May 31, 2004
Berry - of the Rose Family'
Front Page Photo by Nancy Jensen
This is Memorial Day. This
year's celebration takes on added meaning, with American troops
facing hostile fire in Iraq.
Memorial Day began in 1866
in Waterloo, New York, where flowers were placed on the graves
of Union soldiers who died in battle - a practice that gave the
holiday its first name, Decoration Day.
Since 1866, Memorial Day has
been a time to remember those who have faithfully served in America's
armed forces, so many of whom made the ultimate sacrifice for
the sake of freedom. We must never forget freedom's price. America
has paid - often in blood - for the comforts, blessings and prosperity
we have today.
From the Civil War through
Vietnam, some 566-thousand U.S. service personnel have died in
combat, more than half of them in World War II. Currently, there
are 1.4-million men and women on active duty in the U.S. Armed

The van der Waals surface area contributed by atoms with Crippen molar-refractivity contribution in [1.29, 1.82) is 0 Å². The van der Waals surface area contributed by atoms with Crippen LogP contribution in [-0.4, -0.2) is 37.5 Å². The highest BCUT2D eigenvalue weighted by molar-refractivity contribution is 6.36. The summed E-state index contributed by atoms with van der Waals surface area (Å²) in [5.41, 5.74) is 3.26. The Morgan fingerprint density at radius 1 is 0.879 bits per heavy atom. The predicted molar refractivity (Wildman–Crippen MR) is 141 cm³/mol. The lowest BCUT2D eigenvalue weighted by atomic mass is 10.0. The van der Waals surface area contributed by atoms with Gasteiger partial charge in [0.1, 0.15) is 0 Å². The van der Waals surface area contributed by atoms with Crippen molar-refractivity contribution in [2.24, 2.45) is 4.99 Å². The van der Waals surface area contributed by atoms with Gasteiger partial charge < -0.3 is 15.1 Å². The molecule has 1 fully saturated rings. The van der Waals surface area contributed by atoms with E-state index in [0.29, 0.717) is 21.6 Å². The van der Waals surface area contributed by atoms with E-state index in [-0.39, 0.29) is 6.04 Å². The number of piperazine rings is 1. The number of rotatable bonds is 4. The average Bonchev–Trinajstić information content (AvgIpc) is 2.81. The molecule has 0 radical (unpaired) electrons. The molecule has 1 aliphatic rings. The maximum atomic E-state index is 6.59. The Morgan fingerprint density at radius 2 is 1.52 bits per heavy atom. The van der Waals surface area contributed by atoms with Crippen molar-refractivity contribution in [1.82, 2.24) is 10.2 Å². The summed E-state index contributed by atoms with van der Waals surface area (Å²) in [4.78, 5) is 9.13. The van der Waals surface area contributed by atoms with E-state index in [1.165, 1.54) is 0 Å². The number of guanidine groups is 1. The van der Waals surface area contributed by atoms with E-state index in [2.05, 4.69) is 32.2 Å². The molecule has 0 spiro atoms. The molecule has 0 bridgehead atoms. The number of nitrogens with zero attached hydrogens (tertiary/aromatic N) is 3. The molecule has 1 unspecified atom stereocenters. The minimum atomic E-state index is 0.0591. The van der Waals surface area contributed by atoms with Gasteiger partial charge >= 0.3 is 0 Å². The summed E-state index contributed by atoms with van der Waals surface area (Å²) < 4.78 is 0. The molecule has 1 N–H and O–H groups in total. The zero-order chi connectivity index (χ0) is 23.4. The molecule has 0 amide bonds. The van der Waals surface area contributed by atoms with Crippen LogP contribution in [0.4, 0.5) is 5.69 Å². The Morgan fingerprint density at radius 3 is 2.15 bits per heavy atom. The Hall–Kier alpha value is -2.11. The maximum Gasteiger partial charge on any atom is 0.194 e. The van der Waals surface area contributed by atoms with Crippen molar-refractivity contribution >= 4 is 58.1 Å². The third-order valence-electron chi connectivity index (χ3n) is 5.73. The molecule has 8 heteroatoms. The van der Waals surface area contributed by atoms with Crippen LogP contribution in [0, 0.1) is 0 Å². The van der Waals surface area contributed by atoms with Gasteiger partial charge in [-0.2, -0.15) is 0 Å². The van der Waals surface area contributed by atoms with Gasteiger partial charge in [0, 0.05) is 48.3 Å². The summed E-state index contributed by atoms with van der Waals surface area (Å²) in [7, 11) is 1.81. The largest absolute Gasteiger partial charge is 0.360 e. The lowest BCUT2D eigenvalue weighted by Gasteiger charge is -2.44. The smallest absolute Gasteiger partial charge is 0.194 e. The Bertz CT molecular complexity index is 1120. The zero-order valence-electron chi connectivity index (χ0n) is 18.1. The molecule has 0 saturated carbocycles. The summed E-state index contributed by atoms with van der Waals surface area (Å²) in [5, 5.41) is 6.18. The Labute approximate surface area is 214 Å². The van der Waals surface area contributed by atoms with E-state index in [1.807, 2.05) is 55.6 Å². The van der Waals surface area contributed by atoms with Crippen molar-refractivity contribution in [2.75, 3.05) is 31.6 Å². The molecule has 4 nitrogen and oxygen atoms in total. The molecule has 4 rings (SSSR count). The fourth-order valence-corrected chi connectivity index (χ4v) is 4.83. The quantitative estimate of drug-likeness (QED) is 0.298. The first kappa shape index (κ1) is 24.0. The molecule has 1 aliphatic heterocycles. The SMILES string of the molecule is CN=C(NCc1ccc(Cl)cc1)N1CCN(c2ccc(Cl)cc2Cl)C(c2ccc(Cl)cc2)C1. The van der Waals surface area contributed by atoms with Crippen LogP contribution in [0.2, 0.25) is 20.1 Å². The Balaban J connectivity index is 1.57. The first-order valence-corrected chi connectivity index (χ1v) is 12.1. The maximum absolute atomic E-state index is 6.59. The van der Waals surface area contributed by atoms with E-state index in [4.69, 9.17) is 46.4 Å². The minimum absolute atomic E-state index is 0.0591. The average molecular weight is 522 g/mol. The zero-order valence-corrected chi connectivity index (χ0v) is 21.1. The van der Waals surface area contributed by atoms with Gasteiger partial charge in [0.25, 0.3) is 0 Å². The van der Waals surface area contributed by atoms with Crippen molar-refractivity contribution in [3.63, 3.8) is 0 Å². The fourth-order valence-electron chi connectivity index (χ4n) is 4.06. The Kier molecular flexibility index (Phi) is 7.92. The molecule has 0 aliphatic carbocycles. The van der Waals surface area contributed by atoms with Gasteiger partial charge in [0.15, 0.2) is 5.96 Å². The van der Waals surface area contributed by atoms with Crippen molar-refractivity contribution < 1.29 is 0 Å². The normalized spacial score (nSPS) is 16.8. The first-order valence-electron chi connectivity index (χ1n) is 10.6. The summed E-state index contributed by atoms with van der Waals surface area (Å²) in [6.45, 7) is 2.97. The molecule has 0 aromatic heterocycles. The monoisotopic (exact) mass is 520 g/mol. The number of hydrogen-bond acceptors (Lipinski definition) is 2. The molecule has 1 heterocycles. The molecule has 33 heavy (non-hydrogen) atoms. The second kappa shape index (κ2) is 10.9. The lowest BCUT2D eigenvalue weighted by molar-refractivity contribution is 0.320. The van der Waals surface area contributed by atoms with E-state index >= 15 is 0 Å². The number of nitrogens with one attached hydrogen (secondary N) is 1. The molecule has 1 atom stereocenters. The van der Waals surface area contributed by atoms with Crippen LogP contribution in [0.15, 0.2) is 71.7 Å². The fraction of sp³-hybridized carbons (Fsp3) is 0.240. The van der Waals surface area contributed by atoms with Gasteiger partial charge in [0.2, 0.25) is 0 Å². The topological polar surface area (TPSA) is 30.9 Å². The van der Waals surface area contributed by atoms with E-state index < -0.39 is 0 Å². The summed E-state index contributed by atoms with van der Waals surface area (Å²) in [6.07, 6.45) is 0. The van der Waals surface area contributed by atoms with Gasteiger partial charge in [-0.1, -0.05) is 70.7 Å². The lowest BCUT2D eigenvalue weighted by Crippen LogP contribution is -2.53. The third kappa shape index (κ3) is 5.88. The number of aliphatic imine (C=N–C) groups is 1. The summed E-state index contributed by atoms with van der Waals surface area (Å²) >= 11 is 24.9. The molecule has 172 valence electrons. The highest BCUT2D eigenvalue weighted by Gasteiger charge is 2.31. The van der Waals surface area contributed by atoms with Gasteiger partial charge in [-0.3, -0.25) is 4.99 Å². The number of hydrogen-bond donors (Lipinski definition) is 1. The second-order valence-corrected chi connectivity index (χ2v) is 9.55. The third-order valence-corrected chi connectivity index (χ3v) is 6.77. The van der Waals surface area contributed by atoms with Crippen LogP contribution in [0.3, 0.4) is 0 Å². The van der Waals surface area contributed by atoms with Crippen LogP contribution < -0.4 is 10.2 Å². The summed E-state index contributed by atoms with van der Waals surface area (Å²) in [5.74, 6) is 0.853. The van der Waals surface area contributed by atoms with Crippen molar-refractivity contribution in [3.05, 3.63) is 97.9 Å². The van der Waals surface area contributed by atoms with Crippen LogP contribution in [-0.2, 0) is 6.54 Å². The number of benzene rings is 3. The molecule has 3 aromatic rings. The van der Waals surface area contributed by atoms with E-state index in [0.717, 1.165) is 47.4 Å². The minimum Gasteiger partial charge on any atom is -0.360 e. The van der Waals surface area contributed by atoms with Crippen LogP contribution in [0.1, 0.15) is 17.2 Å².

Each generation has paid a
tremendous price for freedom. May we never forget.
Ketchikan: Special Election - Tuesday - June
8, 2004 - Sales Tax Levy; School Capital Projects Sales
Tax Voters will decide
if the general sales tax will be increased 1/2% which will be
dedicated to bondable school capital projects & insurance
on school building & facilities.
a sample ballot...
Fish Or Cut Bait by Bob
Flags and Friends - Memorial Day is a time when Americans
pay tribute to the men and women who gave their lives in defense
of our freedom. In my mind, that also includes the men in gray
and butternut who fought for the Confederacy.
It is politically incorrect
to attribute anything good to the Confederate States of America.
Liberal historians and the NAACP insist the South was fighting
to preserve slavery. Maybe it was, but I refuse to pass judgment
on the dead.
There is one thing I am certain
of, regardless of his political views or his position on slavery,
the Confederate soldier was fighting to end the war and go home.
It happens in every war; politicians and generals focus on grand
strategies, field commanders focus on tactical objectives, and
the grunts could care less; they only want to go home. If it
means killing the enemy and destroying his cities, then that
is what they will do. It is not patriotism or the moral high
ground that drives soldiers to fight; it is an overarching desire
to go home. And that brings me to the point of this article.
I want to tell you about a veteran who did not go home. - Read
Monday - May 31, 2004
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